"Come, musicians, play!
A hall! a. hall! give room and foot it, girls.
More light, ye knaves, and turn the tables up."

And as the scene in "King Henry the Fourth" is placed some years earlier than that of "Romeo and Juliet," it is probable that "table" had then its earlier meaning, for the Archbishop of York is made to say: -

". . . . . The King is weary
Of dainty and such picking grievances;
And, therefore, will he wipe his tables clean,
And keep no tell-tale to his memory."

Mr. Maskell, in his handbook on "Ivories," tells us that the word "table was also used, in the fourteenth and fifteenth centuries, to denote the religious carvings and paintings in churches; and he quotes Chaucer to show that the word was also used to describe the game of draughts."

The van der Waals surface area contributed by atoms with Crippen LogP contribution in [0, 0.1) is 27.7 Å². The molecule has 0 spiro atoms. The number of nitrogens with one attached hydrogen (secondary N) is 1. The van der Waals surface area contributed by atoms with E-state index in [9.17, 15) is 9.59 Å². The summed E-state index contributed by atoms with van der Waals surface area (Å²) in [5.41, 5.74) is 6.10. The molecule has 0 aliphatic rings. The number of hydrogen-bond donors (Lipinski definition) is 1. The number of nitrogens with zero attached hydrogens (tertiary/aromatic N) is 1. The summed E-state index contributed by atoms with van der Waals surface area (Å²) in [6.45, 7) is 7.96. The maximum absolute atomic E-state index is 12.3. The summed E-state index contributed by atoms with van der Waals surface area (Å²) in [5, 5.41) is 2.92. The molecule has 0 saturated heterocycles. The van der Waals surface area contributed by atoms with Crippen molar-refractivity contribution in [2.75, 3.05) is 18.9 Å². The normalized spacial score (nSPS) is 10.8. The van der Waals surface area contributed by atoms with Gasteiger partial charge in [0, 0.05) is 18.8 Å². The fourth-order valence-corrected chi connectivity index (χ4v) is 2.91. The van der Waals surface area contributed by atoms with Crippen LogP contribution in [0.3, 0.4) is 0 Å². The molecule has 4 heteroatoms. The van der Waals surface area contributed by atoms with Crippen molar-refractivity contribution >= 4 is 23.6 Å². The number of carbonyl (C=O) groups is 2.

"They dancen and they play at chess and tables."

Now, however, at the time of which we are writing, chairs were becoming more plentiful and the table was a definite article of furniture. In inventories of the time and for some twenty years previous, as has been already noticed in the preceding chapter, we find mention of "joyned table," framed table, "standing" and "dormant" table, and the word "board" had gradually disappeared. It remains to us, however, as a souvenir of the past, in the name we still give to a body of men meeting for the transaction of business, and, in connection with social life, in the phrase "the festive board." The width of these earlier tables had been about 30 inches, and guests sat on one side only, with their backs to the wall, in order, it may be supposed, to be the more ready to resist any sudden raid which might be made on the house during the relaxation of the supper hour, and this custom remained in use long after there was any necessity for its observance.